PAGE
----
57.19

44.03

***

**

**

***

b*

1.758

1.887

2.105

NS

-1.789

-1.609

9.148

***

6.082

-2.249

***

NS

NS

**

Dry extract (g/L)

23.67

22.76

21.20

***

18.63

22.83

26.17

***

24.93

20.16

***

NS

NS

**

Polyphenols (mg/L)

 

 

 

 

 

 

 

 

 

 

 

 

 

 

ΣANT

426.5

418.6

410.9

NS

373.4

475.5

407.1

***

429.8

407.5

**

NS

*

***

ΣCAT

82.6

77.8

70.9

*

45.6

153.8

32.0

***

95.0

59.3

***

**

NS

***

ΣSTB

1.3

1.1

1.4

NS

1.5

0.0

2.4

***

1.7

0.9

***

**

**

***

ΣFLAV

141.6

142.2

129.7

NS

93.6

189.1

130.8

***

181.4

94.3

***

NS

NS

***

ΣHBEN

34.2

37.1

37.0

NS

45.5

15.3

47.5

***

33.1

39.1

*

NS

NS

**

ΣHCIN

28.4

25.7

27.5

*

40.9

26.0

14.7

***

31.2

23.3

***

*

**

**

Volatile compounds (µg/L)

 

 

 

 

 

 

 

 

 

 

 

 

ΣEEFA

1408

1354

1263

NS

1355

1475

1194

***

1398

1285

*

NS

NS

***

ΣHAA

2277

2283

1976

*

3310

2660

565

***

2014

2343

**

NS

*

***

ΣEBBA

126

142

148

***

111

148

156

***

110

167

***

NS

NS

***

ΣCINN

0.5

0.5

0.5

NS

0.5

0.5

0.4

*

0.8

0.2

***

NS

NS

**

ΣMEFA

1.8

1.7

1.6

NS

1.2

2.0

1.9

***

2.2

1.3

***

NS

NS

***

ΣIEFA

1.7

1.7

1.6

NS

1.6

1.8

1.5

**

2.2

1.1

***

NS

NS

***

ΣME

178

188

194

*

146

231

183

***

170

203

***

**

*

***

Training systems: CT, Control; SM, Smart; TC, Triple cordon. Red grape cultivars: TEMP, Tempranillo; SYR, Syrah; TR, Tintilla de Rota. Double factor interaction level of significance: T-C, training system and cultivar interactions; T-Y, training system and year interactions; C-Y, cultivar and year interaction. Polyphenols were grouped according to their polyphenol subgroup: anthocyanins (ΣANT), flavan-3-ols (ΣCAT), stilbenes (ΣSTB), flavonols (ΣFLAV), hidroxibenzoic acids (ΣHBEN), and hydroxycinnamic acids (ΣHCIN). Esters were grouped according to their origin and chemical structure into seven groups: ethyl esters of fatty acids (ΣEEFA), higher alcohol acetates (ΣHAA), ethyl esters of branched acids (ΣEEBA), cinnamates (ΣCINN), methyl esters of fatty acids (ΣMEFA), isoamyl esters of fatty acids (ΣIEFA) and miscellaneous esters (ΣME). a, b or c for the same parameter denote significant differences, p < 0.05. Analyses of variance, level of significance (p-value, T-C, T-Y, and C-Y): NS (not significant), *p < 0.05, **p < 0.01, ***p < 0.001.

1. Training method

The oenological parameters of the wines and their composition of polyphenols and volatile compounds were studied to establish the effects of the different training systems. Total acidity and pH showed no differences, as tartaric addition was conducted to adjust pH in the winemaking process (see Material and Methods section).

1.1. Alc/vol (%)

Alcohol by volume is an essential parameter in wines. The TC wine clearly showed a lower degree of alcohol compared with CT and SM (Table 1). This was undoubtedly related to the ripeness of the grapes at harvest. The ºBé of the CT, SM and TC grapes at harvest was 13.8, 13.5 and 12.9, respectively (data not shown).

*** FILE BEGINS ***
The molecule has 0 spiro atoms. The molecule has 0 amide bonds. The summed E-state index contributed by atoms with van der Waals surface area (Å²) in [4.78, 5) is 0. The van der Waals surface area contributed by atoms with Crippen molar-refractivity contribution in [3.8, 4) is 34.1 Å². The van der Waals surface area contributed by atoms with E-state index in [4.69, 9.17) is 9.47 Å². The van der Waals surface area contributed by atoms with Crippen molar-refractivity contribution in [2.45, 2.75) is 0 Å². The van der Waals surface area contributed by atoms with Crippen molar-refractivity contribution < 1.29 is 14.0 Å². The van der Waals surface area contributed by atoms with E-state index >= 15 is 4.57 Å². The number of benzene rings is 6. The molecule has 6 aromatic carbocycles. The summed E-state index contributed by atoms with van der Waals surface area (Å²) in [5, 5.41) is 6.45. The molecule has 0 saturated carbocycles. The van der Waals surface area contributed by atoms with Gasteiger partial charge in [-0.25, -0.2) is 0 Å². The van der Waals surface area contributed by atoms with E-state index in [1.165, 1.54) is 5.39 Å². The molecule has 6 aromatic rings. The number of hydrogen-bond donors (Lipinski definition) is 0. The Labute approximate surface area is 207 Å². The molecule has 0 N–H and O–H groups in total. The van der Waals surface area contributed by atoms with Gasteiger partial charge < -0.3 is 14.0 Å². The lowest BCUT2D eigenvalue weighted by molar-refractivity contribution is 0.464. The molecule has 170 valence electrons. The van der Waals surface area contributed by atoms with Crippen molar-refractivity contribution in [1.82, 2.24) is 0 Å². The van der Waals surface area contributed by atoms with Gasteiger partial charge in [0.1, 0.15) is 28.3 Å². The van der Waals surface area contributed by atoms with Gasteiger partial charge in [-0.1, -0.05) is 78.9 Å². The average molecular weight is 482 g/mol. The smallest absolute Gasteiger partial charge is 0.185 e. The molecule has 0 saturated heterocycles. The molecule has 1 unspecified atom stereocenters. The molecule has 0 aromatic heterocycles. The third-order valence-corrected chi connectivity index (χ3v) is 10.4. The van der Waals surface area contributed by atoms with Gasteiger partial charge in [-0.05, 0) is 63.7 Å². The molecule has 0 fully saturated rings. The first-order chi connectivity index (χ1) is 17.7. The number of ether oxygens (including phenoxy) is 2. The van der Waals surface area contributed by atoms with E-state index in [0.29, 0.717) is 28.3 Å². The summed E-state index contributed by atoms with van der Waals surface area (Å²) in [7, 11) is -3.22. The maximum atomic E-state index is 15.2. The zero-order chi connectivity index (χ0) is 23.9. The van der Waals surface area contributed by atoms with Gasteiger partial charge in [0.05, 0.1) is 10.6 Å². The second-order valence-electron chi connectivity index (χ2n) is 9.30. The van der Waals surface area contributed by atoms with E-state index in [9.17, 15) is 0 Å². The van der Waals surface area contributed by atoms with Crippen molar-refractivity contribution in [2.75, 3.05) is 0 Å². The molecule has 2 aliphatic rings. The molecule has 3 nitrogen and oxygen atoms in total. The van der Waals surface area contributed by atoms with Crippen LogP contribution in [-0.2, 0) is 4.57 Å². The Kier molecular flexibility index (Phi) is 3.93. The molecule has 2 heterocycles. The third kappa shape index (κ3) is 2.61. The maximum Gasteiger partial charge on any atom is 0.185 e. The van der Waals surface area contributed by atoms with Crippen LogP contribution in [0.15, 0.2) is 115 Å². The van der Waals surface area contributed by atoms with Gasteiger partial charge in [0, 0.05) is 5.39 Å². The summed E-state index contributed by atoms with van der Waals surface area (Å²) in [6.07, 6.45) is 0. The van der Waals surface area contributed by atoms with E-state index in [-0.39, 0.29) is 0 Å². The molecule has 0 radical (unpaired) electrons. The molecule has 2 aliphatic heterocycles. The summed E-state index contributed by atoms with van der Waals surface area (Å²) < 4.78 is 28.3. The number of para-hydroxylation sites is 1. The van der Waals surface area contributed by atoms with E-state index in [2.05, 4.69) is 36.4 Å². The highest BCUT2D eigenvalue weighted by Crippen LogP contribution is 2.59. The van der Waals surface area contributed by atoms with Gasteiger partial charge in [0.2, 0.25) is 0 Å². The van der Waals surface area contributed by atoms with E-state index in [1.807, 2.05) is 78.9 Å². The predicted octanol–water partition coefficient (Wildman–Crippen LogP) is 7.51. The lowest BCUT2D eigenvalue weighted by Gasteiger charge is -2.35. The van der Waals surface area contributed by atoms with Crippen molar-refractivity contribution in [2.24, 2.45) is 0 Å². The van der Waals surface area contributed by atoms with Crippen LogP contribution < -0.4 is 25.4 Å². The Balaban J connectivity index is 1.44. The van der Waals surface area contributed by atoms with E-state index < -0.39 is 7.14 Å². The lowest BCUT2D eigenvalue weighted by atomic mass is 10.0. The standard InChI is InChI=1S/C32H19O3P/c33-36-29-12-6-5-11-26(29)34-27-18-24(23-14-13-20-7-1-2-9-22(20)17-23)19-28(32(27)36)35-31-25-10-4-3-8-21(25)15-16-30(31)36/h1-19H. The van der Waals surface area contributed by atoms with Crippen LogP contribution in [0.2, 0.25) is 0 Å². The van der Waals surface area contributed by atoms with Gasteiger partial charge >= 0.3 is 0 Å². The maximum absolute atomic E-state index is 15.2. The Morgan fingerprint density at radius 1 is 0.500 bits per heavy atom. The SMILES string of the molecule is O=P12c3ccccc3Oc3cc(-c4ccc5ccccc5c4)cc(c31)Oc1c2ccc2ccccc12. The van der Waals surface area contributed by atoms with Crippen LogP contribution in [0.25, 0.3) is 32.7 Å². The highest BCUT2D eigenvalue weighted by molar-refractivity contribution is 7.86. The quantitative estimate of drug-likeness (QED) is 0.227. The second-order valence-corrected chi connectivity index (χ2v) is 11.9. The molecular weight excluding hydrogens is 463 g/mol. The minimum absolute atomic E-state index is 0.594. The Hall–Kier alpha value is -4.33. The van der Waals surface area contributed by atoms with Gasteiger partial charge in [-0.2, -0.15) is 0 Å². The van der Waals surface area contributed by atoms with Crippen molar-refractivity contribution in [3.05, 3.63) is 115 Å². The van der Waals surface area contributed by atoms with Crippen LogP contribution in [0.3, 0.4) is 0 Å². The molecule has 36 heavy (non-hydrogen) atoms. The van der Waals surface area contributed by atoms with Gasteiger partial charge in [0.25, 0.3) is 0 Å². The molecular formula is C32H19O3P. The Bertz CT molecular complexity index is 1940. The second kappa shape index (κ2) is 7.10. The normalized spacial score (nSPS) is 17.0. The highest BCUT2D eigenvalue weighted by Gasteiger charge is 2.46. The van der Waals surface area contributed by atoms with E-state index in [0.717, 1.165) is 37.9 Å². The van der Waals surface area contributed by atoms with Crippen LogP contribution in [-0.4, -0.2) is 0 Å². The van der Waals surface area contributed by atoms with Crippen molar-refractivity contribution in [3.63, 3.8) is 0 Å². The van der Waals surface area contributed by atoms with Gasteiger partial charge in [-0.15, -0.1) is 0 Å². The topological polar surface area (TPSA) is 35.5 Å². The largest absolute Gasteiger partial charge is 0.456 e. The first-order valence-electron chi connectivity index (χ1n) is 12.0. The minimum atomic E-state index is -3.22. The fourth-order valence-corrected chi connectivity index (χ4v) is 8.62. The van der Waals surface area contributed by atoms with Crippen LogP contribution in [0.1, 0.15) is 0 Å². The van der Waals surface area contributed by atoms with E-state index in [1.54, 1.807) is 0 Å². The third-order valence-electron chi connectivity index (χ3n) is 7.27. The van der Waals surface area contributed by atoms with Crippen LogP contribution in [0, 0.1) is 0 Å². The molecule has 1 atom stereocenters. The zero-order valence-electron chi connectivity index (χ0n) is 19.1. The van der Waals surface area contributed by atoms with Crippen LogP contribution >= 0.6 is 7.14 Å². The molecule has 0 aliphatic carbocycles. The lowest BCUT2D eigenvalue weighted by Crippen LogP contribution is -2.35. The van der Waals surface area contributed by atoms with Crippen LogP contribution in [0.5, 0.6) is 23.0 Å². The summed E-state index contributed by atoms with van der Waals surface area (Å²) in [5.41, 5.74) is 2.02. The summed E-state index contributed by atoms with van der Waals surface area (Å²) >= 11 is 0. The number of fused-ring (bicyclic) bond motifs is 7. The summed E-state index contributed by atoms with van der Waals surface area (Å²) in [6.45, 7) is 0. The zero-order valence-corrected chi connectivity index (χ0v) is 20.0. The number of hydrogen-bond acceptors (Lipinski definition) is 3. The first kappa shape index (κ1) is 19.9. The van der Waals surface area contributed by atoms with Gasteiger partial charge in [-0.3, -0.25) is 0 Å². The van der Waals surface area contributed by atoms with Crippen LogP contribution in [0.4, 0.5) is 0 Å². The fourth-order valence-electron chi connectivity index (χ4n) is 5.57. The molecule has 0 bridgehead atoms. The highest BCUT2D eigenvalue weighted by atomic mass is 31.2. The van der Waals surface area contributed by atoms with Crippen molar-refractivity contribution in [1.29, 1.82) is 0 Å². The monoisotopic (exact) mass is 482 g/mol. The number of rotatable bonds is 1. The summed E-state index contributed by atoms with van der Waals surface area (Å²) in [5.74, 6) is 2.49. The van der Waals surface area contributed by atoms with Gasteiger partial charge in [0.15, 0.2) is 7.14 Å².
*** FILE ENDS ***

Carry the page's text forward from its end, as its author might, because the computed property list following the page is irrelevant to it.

As no double interaction “Training × Cultivar” was found (Table 2), this shows that under the test conditions alcohol by volume of wine can be modified by the training system irrespective of the cultivar. Nevertheless, the training system interacted with the Year factor and no differences were found in 2014 between the training systems. The alcohol by volume of the three training systems in 2014 was more than 2° higher than in 2015 (Table 2). In 2015, the cultivar trend observed in the simple interaction “Training” was maintained. TC-2015 showed the lowest value (10.8% alc./vol). Differences between years may be related with the harvest dates as these differed in each year and depended on the full ripeness of the CT grapes. In this parameter, TC was more variable depending on the year.

1.2. Malic acid

Malic acid (MH2) was analysed after alcoholic fermentation and before malolactic fermentation. No significant differences were found between training systems. This parameter did not show any differences in the degree of ripeness between training systems, in contrast with the results for alcohol by volume. Malic acid levels decrease during ripening (Ribéreau-Gayon, et al., 2006). Thus, a lower malic acid concentration was expected in those wines with a higher alcohol by volume. Malic acid after malolactic fermentation showed no differences as this acid was totally consumed by the bacteria (data not shown).

1.3. Volatile acidity

The average level of acetic acid (main volatile acid) in a young dry table wine is less than 400 mg/L, though levels may range from undetectable to 3g/L (Ribéreau-Gayon, et al., 2006). The aroma threshold for acetic acid in red wine varies from 600 to 900 mg/L, depending on the cultivar and style. The amount of volatile acidity found in healthy grapes is negligible because it is a by-product of microbial metabolism. Although this parameter is mainly affecting by winemaking (Ribéreau-Gayon, et al., 2006), it showed variation in the three ANOVA factors and their interactions. Volatile acidity decreased in the order CT, SM and TC. However, this parameter was below the limits of quality wines in the samples tested.